• What is your job?
  • Are you ever required to work outside of the UK?
  • Do you pay UK tax? (depending upon the policy type)
  • What percentage of your work is administrative versus manual?
  • How many miles do you drive for work each year?


These are some examples of questions that are asked, but the questions can quickly change and go into quite a bit of detail depending upon your occupation. For example, if you are a bomb disposal expert in the army the questions that we ask will be quite different to an administrator in a GP surgery. That’s quite an extreme range of occupational risks, but I hope it shows that it isn’t a one question fits all situation.

One reason why your job could be seen as high risk could be because it makes you travel much more than the average job. An insurer may want to know where you have travelled within the past 5 years (excluding holidays), if you have been outside of the UK for more than 1 week with work. They will also ask where you plan on going in the next few years.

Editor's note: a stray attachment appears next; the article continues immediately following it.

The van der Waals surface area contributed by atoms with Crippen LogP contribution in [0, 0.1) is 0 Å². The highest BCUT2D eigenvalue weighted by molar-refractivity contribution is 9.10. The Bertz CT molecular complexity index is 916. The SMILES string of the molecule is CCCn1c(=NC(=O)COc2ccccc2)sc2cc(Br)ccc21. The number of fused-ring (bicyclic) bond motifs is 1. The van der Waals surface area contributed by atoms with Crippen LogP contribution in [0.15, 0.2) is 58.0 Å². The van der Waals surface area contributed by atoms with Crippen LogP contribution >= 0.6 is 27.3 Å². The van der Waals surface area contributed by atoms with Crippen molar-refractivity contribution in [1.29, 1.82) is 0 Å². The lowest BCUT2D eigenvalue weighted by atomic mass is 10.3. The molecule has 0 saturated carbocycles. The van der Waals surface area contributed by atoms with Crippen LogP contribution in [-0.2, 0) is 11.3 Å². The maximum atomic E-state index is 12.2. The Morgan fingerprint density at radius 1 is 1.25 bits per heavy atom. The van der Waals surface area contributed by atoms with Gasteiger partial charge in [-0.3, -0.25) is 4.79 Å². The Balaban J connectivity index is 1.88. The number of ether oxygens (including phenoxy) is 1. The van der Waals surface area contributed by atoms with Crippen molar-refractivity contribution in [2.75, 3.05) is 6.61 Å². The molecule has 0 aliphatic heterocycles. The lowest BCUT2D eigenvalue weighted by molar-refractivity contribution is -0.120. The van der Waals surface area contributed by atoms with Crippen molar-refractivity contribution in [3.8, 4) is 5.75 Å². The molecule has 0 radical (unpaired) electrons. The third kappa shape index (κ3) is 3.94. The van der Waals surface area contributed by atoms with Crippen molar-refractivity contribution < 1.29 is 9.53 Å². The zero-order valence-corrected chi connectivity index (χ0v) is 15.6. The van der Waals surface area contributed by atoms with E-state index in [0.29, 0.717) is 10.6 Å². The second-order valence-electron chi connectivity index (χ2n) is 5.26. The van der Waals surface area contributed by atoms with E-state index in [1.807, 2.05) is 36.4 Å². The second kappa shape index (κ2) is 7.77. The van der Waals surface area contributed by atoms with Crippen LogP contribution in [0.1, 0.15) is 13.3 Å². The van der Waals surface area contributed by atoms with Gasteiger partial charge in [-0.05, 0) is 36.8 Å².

Some people may visit these places for work, and be in such a specific environment that the insurers do understand that the risks aren’t as high as simply wandering around the country. The more information that you have about your exact occupational duties, the specific locations that you visit and the types of transport that are used. 

Your Travel

As you probably know, some countries are much riskier than others, and there can be an increased risk of things such as political conflict, civil unrest or contracting some illnesses if you spend significant time abroad. Insurers aren’t concerned if you’re jetting off to Spain or the south of France a couple of times a year but are interested in you visiting countries such as Iraq, Afghanistan or Moghadishu. Basically if you are going on holiday somewhere for less than 30 days, it’s probably ok with most insurers.

The types of questions you are going to be asked include:

  • Where are you travelling to?
  • What is the reason for your journey?
  • How long will you be there for?
  • How many days will you be outside of the UK within the next year?